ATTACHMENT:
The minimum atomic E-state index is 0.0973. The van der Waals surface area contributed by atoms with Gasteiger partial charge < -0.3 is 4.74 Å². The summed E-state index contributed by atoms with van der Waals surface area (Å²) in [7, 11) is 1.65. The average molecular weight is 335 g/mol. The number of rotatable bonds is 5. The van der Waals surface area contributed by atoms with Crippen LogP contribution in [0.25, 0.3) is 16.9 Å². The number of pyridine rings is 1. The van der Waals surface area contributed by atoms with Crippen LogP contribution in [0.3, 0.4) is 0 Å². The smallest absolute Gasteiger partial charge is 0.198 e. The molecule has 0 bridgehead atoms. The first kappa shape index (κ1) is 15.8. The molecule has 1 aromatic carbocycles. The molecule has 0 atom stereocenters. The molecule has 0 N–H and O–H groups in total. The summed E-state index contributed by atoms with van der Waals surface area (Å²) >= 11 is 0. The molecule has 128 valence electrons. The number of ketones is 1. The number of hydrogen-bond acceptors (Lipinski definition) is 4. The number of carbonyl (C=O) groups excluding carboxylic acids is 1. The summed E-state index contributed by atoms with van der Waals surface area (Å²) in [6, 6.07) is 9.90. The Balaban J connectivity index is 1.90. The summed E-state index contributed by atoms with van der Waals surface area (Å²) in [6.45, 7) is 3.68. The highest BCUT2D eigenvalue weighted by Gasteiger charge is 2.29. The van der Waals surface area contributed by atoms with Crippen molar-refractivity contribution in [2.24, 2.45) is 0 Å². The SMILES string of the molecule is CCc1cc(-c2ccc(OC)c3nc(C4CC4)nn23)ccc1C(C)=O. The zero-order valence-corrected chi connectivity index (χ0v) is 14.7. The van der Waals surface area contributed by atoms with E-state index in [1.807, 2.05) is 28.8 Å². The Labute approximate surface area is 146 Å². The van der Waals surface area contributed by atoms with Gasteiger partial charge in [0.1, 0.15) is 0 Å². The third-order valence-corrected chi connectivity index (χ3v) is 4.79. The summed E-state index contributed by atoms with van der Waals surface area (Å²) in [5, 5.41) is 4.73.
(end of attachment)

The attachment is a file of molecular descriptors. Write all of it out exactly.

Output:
The minimum atomic E-state index is 0.0973. The van der Waals surface area contributed by atoms with Gasteiger partial charge < -0.3 is 4.74 Å². The summed E-state index contributed by atoms with van der Waals surface area (Å²) in [7, 11) is 1.65. The average molecular weight is 335 g/mol. The number of rotatable bonds is 5. The van der Waals surface area contributed by atoms with Crippen LogP contribution in [0.25, 0.3) is 16.9 Å². The number of pyridine rings is 1. The van der Waals surface area contributed by atoms with Crippen LogP contribution in [0.3, 0.4) is 0 Å². The smallest absolute Gasteiger partial charge is 0.198 e. The molecule has 0 bridgehead atoms. The first kappa shape index (κ1) is 15.8. The molecule has 1 aromatic carbocycles. The molecule has 0 atom stereocenters. The molecule has 0 N–H and O–H groups in total. The summed E-state index contributed by atoms with van der Waals surface area (Å²) >= 11 is 0. The molecule has 128 valence electrons. The number of ketones is 1. The number of hydrogen-bond acceptors (Lipinski definition) is 4. The number of carbonyl (C=O) groups excluding carboxylic acids is 1. The summed E-state index contributed by atoms with van der Waals surface area (Å²) in [6, 6.07) is 9.90. The Balaban J connectivity index is 1.90. The summed E-state index contributed by atoms with van der Waals surface area (Å²) in [6.45, 7) is 3.68. The highest BCUT2D eigenvalue weighted by Gasteiger charge is 2.29. The van der Waals surface area contributed by atoms with Crippen molar-refractivity contribution in [2.24, 2.45) is 0 Å². The SMILES string of the molecule is CCc1cc(-c2ccc(OC)c3nc(C4CC4)nn23)ccc1C(C)=O. The zero-order valence-corrected chi connectivity index (χ0v) is 14.7. The van der Waals surface area contributed by atoms with E-state index in [1.807, 2.05) is 28.8 Å². The Labute approximate surface area is 146 Å². The van der Waals surface area contributed by atoms with Gasteiger partial charge in [0.1, 0.15) is 0 Å². The third-order valence-corrected chi connectivity index (χ3v) is 4.79. The summed E-state index contributed by atoms with van der Waals surface area (Å²) in [5, 5.41) is 4.73.